Depending on what is appropriate for the project, Public Works designs across medium and scale, from research to urban planning to furniture and participatory art, with the unified goal of stimulating new thought about how public space can be claimed.
Public Works’ programmatic direction comes from a belief that public space is a powerful convener and the way that it is organized can create new, more productive forms of social interaction. For example, the Granville Cube project began as a piece of “street furniture;” a simple metal frame structure that travelled to various locations around the Granville New Homes site in the South Kilburn neighborhood of London. Modest in its construction, the structure stimulated community connections and served as a place for small scale local events. Public Works organized weekly events that involved local residents, ranging from caroling, flower planting, creating fish tanks and other esoteric functions. The Cube, while small in scale, shows how designers’ simple interventions can often catalyze entirely new forms of community interaction.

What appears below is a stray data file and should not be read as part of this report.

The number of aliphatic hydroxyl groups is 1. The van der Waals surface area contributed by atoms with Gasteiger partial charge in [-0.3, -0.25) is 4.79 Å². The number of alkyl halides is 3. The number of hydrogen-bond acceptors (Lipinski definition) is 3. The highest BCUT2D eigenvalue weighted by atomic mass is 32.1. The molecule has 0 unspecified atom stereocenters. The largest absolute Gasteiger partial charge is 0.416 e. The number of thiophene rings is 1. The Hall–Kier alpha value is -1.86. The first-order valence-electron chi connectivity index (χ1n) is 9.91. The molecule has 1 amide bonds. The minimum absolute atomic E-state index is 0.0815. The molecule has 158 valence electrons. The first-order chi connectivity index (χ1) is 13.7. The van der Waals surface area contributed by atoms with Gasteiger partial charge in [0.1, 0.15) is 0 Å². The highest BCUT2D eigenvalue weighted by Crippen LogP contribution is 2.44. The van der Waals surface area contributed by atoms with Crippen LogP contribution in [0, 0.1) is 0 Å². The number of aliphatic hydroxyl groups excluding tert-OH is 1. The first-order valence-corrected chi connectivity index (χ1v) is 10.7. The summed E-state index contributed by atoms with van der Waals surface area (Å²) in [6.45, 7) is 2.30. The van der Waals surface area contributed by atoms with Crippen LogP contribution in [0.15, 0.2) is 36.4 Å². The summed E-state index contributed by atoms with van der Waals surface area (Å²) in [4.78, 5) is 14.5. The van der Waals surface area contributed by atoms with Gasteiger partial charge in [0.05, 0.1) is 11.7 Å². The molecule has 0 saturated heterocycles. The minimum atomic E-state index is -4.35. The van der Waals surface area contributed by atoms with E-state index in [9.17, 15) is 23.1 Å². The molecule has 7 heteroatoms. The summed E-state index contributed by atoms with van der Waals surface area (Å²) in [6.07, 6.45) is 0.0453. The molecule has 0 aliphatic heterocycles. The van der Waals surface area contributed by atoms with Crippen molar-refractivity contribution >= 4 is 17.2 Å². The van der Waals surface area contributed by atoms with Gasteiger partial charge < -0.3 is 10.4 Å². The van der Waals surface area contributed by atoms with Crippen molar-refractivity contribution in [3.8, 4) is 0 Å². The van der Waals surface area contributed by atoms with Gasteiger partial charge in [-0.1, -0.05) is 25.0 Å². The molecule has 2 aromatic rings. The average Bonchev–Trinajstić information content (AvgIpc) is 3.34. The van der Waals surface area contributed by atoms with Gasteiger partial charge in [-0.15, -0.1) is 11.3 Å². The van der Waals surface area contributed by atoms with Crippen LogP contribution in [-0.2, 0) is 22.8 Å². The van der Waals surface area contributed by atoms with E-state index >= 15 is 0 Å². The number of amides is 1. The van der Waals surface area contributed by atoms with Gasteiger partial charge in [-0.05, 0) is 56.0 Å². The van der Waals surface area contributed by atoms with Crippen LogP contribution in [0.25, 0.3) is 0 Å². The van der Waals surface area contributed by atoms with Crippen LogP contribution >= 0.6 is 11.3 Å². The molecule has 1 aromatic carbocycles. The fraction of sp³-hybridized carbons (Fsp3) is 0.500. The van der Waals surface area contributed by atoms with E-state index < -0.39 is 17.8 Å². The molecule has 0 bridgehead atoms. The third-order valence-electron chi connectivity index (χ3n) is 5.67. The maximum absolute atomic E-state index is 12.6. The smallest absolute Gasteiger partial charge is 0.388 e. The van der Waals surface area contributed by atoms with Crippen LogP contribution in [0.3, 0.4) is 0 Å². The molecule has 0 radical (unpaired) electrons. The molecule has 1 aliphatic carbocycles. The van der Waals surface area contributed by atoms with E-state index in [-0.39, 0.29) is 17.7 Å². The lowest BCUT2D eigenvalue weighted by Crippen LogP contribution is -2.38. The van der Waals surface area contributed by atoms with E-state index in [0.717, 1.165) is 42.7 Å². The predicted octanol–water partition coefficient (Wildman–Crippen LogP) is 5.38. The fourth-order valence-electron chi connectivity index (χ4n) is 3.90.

Public Works also launched “The Public(s) Land Grab,” a live research project seeking alternatives to capital-led urban development and its intrinsic inequalities. Increasingly, cities and citizens rely on developers to fashion their environments. This project investigates whether residents can build the capacity to develop without developers. Can they use regeneration as an opportunity to level social inequalities and address local issues such as unemployment and community well-being? The initiative began with a community garden in a vacant lot and then used a building workshop, legislation and negotiation with the city council to build local agency. The research will culminate in a handbook of citizen strategies that can be used as a counter to capitalistic development.